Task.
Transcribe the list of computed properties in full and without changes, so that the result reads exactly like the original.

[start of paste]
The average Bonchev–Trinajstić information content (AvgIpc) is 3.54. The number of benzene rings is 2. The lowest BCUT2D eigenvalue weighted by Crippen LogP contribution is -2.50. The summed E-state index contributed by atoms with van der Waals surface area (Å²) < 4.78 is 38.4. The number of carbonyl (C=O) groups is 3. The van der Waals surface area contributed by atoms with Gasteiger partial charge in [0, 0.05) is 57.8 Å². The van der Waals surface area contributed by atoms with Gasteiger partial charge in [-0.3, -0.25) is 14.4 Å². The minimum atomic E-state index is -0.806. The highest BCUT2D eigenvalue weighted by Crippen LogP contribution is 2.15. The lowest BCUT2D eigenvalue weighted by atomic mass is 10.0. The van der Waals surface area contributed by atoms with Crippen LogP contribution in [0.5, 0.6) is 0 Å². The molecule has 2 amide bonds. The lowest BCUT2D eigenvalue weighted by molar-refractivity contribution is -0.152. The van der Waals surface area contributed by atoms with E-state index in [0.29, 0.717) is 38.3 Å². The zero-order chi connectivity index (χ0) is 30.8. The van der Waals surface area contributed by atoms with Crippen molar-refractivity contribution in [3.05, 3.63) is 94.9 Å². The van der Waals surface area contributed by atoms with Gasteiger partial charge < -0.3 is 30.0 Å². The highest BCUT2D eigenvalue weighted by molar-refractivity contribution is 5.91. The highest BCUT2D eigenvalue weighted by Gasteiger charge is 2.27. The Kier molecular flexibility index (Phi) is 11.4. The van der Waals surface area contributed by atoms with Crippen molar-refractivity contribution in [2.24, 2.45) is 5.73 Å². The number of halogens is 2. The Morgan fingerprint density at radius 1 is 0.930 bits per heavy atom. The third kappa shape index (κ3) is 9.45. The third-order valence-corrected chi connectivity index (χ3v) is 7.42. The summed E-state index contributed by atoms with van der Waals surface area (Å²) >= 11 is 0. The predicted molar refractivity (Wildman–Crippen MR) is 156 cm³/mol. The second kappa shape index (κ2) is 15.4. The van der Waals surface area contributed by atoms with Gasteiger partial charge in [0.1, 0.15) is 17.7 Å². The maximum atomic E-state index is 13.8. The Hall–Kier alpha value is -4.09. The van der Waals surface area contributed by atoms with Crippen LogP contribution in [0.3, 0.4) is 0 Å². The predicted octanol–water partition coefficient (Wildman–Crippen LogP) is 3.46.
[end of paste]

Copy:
The average Bonchev–Trinajstić information content (AvgIpc) is 3.54. The number of benzene rings is 2. The lowest BCUT2D eigenvalue weighted by Crippen LogP contribution is -2.50. The summed E-state index contributed by atoms with van der Waals surface area (Å²) < 4.78 is 38.4. The number of carbonyl (C=O) groups is 3. The van der Waals surface area contributed by atoms with Gasteiger partial charge in [0, 0.05) is 57.8 Å². The van der Waals surface area contributed by atoms with Gasteiger partial charge in [-0.3, -0.25) is 14.4 Å². The minimum atomic E-state index is -0.806. The highest BCUT2D eigenvalue weighted by Crippen LogP contribution is 2.15. The lowest BCUT2D eigenvalue weighted by atomic mass is 10.0. The van der Waals surface area contributed by atoms with Crippen LogP contribution in [0.5, 0.6) is 0 Å². The molecule has 2 amide bonds. The lowest BCUT2D eigenvalue weighted by molar-refractivity contribution is -0.152. The van der Waals surface area contributed by atoms with E-state index in [0.29, 0.717) is 38.3 Å². The zero-order chi connectivity index (χ0) is 30.8. The van der Waals surface area contributed by atoms with Crippen molar-refractivity contribution in [3.05, 3.63) is 94.9 Å². The van der Waals surface area contributed by atoms with Gasteiger partial charge < -0.3 is 30.0 Å². The highest BCUT2D eigenvalue weighted by molar-refractivity contribution is 5.91. The highest BCUT2D eigenvalue weighted by Gasteiger charge is 2.27. The Kier molecular flexibility index (Phi) is 11.4. The van der Waals surface area contributed by atoms with Crippen molar-refractivity contribution in [2.24, 2.45) is 5.73 Å². The number of halogens is 2. The Morgan fingerprint density at radius 1 is 0.930 bits per heavy atom. The third kappa shape index (κ3) is 9.45. The third-order valence-corrected chi connectivity index (χ3v) is 7.42. The summed E-state index contributed by atoms with van der Waals surface area (Å²) >= 11 is 0. The predicted molar refractivity (Wildman–Crippen MR) is 156 cm³/mol. The second kappa shape index (κ2) is 15.4. The van der Waals surface area contributed by atoms with Gasteiger partial charge in [0.1, 0.15) is 17.7 Å². The maximum atomic E-state index is 13.8. The Hall–Kier alpha value is -4.09. The van der Waals surface area contributed by atoms with Crippen LogP contribution in [0.3, 0.4) is 0 Å². The predicted octanol–water partition coefficient (Wildman–Crippen LogP) is 3.46.